Quite a few of my friends and workmates find it pretty funny that I've been entrusted with public money to research this particular topic. I don't have a Facebook account, I don't Tweet or check-in, and I'm still rocking a 2004-model mobile phone that is far from smart - no camera, no big screen, no music, and definitely no internet. It does have a torch light, though. (And hey, I do have a blog!)
|My mobile phone...|
Most of those same friends and workmates have gleefully assumed that to do this research I'll now have to 'give-in', buy a smart phone and load it up with a bevvy of apps in order to truly wrap my head around the possibilities of locative media and mobile internet.
I'm not sure. Do I?
Initially, I never made a principled decision not to sign up with MySpace (remember that??), Facebook, Twitter or other social media. I just wasn't particularly interested, and I already spend enough time on computers for work as it is. And as for my phone, the one I have sends texts and makes calls perfectly well, and it just kinda kept on working, so I had no need to replace it. I briefly considered replacing it last year when the battery finally gave up on me, but my Dad found me a replacement battery on eBay for $5.
As social media and new mobile phone/internet technologies have become more ubiquitous, my non-adoption of this stuff is increasingly interpreted as a deliberate and determined opposition to new technology. I'm frequently asked to justify why I haven't upgraded my old phone, or why I haven't got Facebook, etc. It seems to be assumed that if I haven't adopted all of these new technologies, I must have some kinda position against them.
If I'm faced with insistent questions along those lines, it's not too hard to offer a position to justify my (lack of) action. Sometimes I express concern about the intensification of work that seems to accompany mobile internet and email, or about the storage and/or profiling of digital data about me by corporations. Sometimes I wax lyrical about the importance of being lost every now and again. Sometimes I remind people that William Gibson wrote Neuromancer on a typewriter. Etc.
Now, I happen to think some of the above concerns are quite legitimate (at least to a point ... right now I'm blogging at the same time as looking after kids on a wi-fi enabled laptop through a Google-owned blog interface...). But if I'm honest, my non-adoption of these new media technologies is not actually informed by such concerns. My non-adoption of these technologies up to now has not been the product of a principled stance, just the result of inertia combined with a murky sense that I have other priorities for my time and money.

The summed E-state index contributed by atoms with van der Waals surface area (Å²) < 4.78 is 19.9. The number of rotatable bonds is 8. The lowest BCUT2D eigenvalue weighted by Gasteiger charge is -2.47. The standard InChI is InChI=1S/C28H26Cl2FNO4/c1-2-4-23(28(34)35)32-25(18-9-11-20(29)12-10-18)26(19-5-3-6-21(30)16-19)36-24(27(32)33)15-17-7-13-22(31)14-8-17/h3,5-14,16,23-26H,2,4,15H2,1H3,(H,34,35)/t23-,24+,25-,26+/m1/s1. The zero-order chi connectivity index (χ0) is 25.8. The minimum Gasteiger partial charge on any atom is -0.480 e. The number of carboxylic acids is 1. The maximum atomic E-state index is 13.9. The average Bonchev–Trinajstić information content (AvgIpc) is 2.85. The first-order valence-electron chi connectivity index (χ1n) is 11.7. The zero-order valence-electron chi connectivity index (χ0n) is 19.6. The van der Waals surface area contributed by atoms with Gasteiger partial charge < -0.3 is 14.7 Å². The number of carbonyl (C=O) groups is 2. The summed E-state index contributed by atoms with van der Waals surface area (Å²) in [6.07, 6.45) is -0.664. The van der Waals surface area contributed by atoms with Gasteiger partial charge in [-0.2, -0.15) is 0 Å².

As it turns out, that inertia has actually given me scope to make an informed choice. Now that I've got this grant, it feels as though the time has come to think through some principles... or at least some reasons ... for going one way or the other.
If I let myself be guided by what's going to be best for the research project, at first look I can see a few pros and cons for upgrading to a location-aware mobile media device...
- Maybe those who think I can't understand this stuff unless I have my own experience with it have a point! Getting to know the ins and outs of being 'on the grid' will surely be helpful in telling me something about both the possibilities of location-aware mobile media technologies, and the different ways they are woven into the fabric of everyday urban life for those who have access to them...
- Part of my motivation for doing this research in the first place is a sense of excitement about some of the possibilities of location-aware mobile media technologies for progressive urban planning and politics. If I want to get involved in application-design for this purpose, having had some experience using such devices will probably be helpful in this regard. Not to mention the fact that I'll have no credibility if I'm sitting in a team-meeting with some designers and pull out my current phone...!
- I'm not actually trying to research the individual experience of urban life for users of location-aware mobile media devices. I'm trying to understand the ways in which various applications of these technologies are being put to work by different actors involved in urban governance and politics. The are related, but different. As such, I'm not sure how important it really is that I have personal experience with this stuff. It doesn't seem essential in order for me to be able to understand and analyse someone else's account of what they are trying to do with it...
- Even if I was trying to research the user experience, there's a risk that if I become a frequent user of these technologies, I'll universalise my own experience with location-aware mobile media in my research. I think this is a trap that some folks from the computer/design disciplines sometimes fall into when they write on this topic.
- As a non-adopter of some of these media technologies, they remain productively 'strange' to me (at least to some degree), and this is not a bad position to be researching from. Indeed, as a non-adopter, I quite like the kinds of conversations I get into with people who are designers and/or users of these technologies, which are often very demonstrative as they fire up their devices and take me through a particular application step-by-step. When some folks express surprise that I can live without one, it's a great pretext for a conversation about how they live with one.
So, none of the above is particularly deep or original ... in some ways this is just a variant on the old 'insider/outsider' dilemma for researchers. If anyone has any pros or cons to add to the list, let me know. Meanwhile, time for me to hit some methods books for guidance...